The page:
JORDAN: Well, he needed to look iconic. Which Brahm nailed, I think. He’s instantly recognizable, which I think the best slashers are. You recognize Jason, Michael Myers, Freddy at a glance, and that’s what we were trying for with the Harrower.

His look is meant to evoke both a classic executioner’s look as well as evoke a sense of something undead and unnatural. He’s someone you should look at and just think RUN.

SERRANO: There’s a deeper sense of mystery surrounding your slasher, especially as it pertains to how “regular people” relate to him. That isn’t something that’s common within this type of narrative. What made you go that route with Harrower?

JORDAN: While Harrower is first and foremost a slasher, I went pretty broad with what horror elements I was drawing from. So there’s elements of folk horror, ala Midsommar and The Wicker Man, as well as some of the New French Extremity, particular Martyrs, in the DNA.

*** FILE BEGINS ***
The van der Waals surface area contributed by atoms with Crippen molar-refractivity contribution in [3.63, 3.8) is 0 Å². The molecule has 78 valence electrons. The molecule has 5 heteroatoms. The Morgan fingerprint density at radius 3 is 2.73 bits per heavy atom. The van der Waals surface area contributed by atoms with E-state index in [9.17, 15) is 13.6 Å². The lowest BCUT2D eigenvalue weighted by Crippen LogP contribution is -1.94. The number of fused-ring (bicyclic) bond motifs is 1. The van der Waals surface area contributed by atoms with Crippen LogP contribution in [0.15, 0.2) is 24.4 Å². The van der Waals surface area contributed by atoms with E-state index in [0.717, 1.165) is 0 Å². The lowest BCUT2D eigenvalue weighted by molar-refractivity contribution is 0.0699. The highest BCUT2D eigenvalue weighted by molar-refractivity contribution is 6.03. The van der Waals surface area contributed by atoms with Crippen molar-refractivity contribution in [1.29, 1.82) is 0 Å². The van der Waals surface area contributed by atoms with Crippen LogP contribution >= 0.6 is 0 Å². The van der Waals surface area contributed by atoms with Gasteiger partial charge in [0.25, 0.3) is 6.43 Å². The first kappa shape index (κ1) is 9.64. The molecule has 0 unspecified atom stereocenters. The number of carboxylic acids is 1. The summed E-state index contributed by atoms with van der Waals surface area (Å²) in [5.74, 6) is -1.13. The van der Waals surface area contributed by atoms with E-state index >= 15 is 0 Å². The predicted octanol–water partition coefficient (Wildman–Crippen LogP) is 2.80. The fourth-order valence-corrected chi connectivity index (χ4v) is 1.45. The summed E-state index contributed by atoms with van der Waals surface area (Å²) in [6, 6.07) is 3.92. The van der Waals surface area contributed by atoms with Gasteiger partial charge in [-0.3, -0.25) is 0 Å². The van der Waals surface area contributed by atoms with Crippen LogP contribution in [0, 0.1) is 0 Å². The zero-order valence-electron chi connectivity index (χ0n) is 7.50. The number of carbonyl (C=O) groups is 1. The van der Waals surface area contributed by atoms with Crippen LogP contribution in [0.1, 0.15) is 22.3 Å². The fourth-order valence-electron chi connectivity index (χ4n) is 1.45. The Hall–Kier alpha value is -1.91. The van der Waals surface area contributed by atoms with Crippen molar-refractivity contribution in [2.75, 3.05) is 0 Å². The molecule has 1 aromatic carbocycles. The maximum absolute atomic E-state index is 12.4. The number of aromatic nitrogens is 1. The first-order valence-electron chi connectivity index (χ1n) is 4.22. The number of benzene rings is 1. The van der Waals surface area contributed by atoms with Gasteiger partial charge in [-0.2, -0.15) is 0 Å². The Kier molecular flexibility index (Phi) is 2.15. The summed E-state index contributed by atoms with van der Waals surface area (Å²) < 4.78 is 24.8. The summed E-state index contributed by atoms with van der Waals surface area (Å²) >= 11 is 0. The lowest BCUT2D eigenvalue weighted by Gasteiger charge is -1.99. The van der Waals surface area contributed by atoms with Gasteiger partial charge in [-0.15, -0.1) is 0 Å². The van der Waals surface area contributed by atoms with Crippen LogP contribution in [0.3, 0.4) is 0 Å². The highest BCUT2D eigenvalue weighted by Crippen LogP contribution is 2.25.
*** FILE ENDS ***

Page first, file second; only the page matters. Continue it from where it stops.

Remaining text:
That grew out of that use of tropes. I’m trying to be vaguely no spoilery here, but it came from asking questions like “Why wouldn’t cell phones work? Why are the police useless? Why can the killer appear from nowhere?” and figuring out answers. And that evolved into something bigger, in terms of the universe of Harrower.


SERRANO: For readers that get inspired to dig deeper into slashers after reading Harrower, what movies or other media would you recommend to further their journey into it?

JORDAN: The original Black Christmas and Halloween are really the ultimate slashers, and they hold up as movies now. I think it’s also worth watching Scream, which is actually a pretty great slasher even outside the metacommentary, and the French films Inside and Martyrs are also worth watching. 

SERRANO: Is Harrower a comic you can see yourself turning into a larger universe with branching stories and other killers of its own?

JORDAN: Well, every good slasher has sequels, right…?

The first two issues of the four-issue Harrower are available from BOOM! Studios in stores and digitally now.